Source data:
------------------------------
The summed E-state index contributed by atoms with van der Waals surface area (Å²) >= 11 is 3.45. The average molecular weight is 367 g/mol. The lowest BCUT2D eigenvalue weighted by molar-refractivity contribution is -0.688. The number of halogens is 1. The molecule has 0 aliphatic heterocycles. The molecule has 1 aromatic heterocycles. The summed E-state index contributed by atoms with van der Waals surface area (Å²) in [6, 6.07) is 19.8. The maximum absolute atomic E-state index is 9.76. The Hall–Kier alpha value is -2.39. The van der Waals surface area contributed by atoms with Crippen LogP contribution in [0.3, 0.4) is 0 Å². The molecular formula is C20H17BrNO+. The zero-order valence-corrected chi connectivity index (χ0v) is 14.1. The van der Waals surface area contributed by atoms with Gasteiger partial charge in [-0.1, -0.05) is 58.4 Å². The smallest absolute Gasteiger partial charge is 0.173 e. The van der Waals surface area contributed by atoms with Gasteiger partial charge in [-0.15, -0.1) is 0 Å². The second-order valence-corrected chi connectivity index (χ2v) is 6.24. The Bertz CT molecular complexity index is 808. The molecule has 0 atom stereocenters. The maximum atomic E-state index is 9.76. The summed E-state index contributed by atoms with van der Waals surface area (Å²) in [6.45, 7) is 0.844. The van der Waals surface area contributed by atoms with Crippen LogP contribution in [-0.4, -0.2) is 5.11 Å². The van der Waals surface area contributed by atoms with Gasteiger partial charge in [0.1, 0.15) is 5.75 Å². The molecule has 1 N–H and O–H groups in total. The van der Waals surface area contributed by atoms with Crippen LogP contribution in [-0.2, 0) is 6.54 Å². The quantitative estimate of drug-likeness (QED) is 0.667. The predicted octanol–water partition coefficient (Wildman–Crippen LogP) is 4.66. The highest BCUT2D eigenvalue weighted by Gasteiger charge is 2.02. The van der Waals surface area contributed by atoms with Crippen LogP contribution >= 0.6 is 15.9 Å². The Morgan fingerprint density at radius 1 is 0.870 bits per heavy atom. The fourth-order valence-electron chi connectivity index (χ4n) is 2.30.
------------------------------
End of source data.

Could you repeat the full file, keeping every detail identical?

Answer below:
The summed E-state index contributed by atoms with van der Waals surface area (Å²) >= 11 is 3.45. The average molecular weight is 367 g/mol. The lowest BCUT2D eigenvalue weighted by molar-refractivity contribution is -0.688. The number of halogens is 1. The molecule has 0 aliphatic heterocycles. The molecule has 1 aromatic heterocycles. The summed E-state index contributed by atoms with van der Waals surface area (Å²) in [6, 6.07) is 19.8. The maximum absolute atomic E-state index is 9.76. The Hall–Kier alpha value is -2.39. The van der Waals surface area contributed by atoms with Crippen LogP contribution in [0.3, 0.4) is 0 Å². The molecular formula is C20H17BrNO+. The zero-order valence-corrected chi connectivity index (χ0v) is 14.1. The van der Waals surface area contributed by atoms with Gasteiger partial charge in [-0.1, -0.05) is 58.4 Å². The smallest absolute Gasteiger partial charge is 0.173 e. The van der Waals surface area contributed by atoms with Gasteiger partial charge in [-0.15, -0.1) is 0 Å². The second-order valence-corrected chi connectivity index (χ2v) is 6.24. The Bertz CT molecular complexity index is 808. The molecule has 0 atom stereocenters. The maximum atomic E-state index is 9.76. The summed E-state index contributed by atoms with van der Waals surface area (Å²) in [6.45, 7) is 0.844. The van der Waals surface area contributed by atoms with Crippen LogP contribution in [-0.4, -0.2) is 5.11 Å². The van der Waals surface area contributed by atoms with Gasteiger partial charge in [0.1, 0.15) is 5.75 Å². The molecule has 1 N–H and O–H groups in total. The van der Waals surface area contributed by atoms with Crippen LogP contribution in [-0.2, 0) is 6.54 Å². The quantitative estimate of drug-likeness (QED) is 0.667. The predicted octanol–water partition coefficient (Wildman–Crippen LogP) is 4.66. The highest BCUT2D eigenvalue weighted by Gasteiger charge is 2.02. The van der Waals surface area contributed by atoms with Crippen LogP contribution >= 0.6 is 15.9 Å². The Morgan fingerprint density at radius 1 is 0.870 bits per heavy atom. The fourth-order valence-electron chi connectivity index (χ4n) is 2.30.